Unfortunately, by the time Florence and Gilbert are finally spurred into activity, the film has dragged on for so long that you’re no longer invested in the characters, their pain, or their love story, even if you want to be. Which is the real disappointment of Summer in February; underneath the stalled plot and the relatively one-note acting, there are glimmers of a fascinating and compelling story that’s never allowed to come to the forefront.
S2E5: This week's episode Hawaii Five-0 answers everyone's, especially Chin's, questions about Kono: She is working undercover for International Affairs, under the reign of Capt. Vincent Fryer (Tom Sizemore), to take down cop-gone-bad Frank DeLano (Billy Baldwin).
The episode opens on a high school girls volleyball coach—loved by his students, faculty, alumni, everyone (isn't that always the case with teachers in these kinds of shows?)—murdered in his locker room after a big victory for his team. The Five-0 investigate his living quarters, which is a guest house on the property of the Joyners, a wealthy couple who let him live there for free, and find somewhat risque photographs of one of his students. All the while, Chin has reconnected with his ex-fiancee, who makes her own attempt at reaching out to the contentious Kono, to no avail.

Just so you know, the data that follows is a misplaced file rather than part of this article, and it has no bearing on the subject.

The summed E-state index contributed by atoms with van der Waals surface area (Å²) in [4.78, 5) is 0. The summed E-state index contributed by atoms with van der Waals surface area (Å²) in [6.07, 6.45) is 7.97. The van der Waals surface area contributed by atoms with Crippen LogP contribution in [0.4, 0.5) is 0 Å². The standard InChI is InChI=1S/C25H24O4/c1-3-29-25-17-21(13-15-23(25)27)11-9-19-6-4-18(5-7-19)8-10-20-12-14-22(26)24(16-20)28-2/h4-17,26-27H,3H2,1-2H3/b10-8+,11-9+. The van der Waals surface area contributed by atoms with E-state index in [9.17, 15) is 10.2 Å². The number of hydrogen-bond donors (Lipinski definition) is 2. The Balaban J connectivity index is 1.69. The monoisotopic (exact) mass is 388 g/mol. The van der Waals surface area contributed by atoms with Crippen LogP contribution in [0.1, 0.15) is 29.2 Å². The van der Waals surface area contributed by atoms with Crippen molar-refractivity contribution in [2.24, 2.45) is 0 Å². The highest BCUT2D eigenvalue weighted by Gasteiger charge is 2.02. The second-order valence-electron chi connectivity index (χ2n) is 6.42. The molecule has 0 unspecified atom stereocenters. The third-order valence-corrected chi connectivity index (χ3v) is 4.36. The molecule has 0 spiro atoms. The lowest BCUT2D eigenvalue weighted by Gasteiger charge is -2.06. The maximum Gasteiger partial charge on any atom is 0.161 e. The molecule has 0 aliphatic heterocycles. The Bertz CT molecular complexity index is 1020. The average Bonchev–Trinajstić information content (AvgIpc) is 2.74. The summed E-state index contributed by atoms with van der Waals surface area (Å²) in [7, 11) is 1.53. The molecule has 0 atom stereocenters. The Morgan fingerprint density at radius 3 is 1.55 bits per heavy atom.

They speak to the girl, only to find out that the photographs were not taken by the coach, but by an advertising agency. The coach was displeased with his student's decision and she relinquished the photos to him. However, upon investigating a hotel reservation, the Five-0 finds out that it was not his student that the coach was sneaking around with, but the female half of the married couple who let him live on their property rent-free. New suspect: jealous husband.
Instantly, this lead is terminated. The Five-0 go to confront the man, but he is shot dead by a distant gunman before he can reveal anything beyond, "They're going to kill my wife!"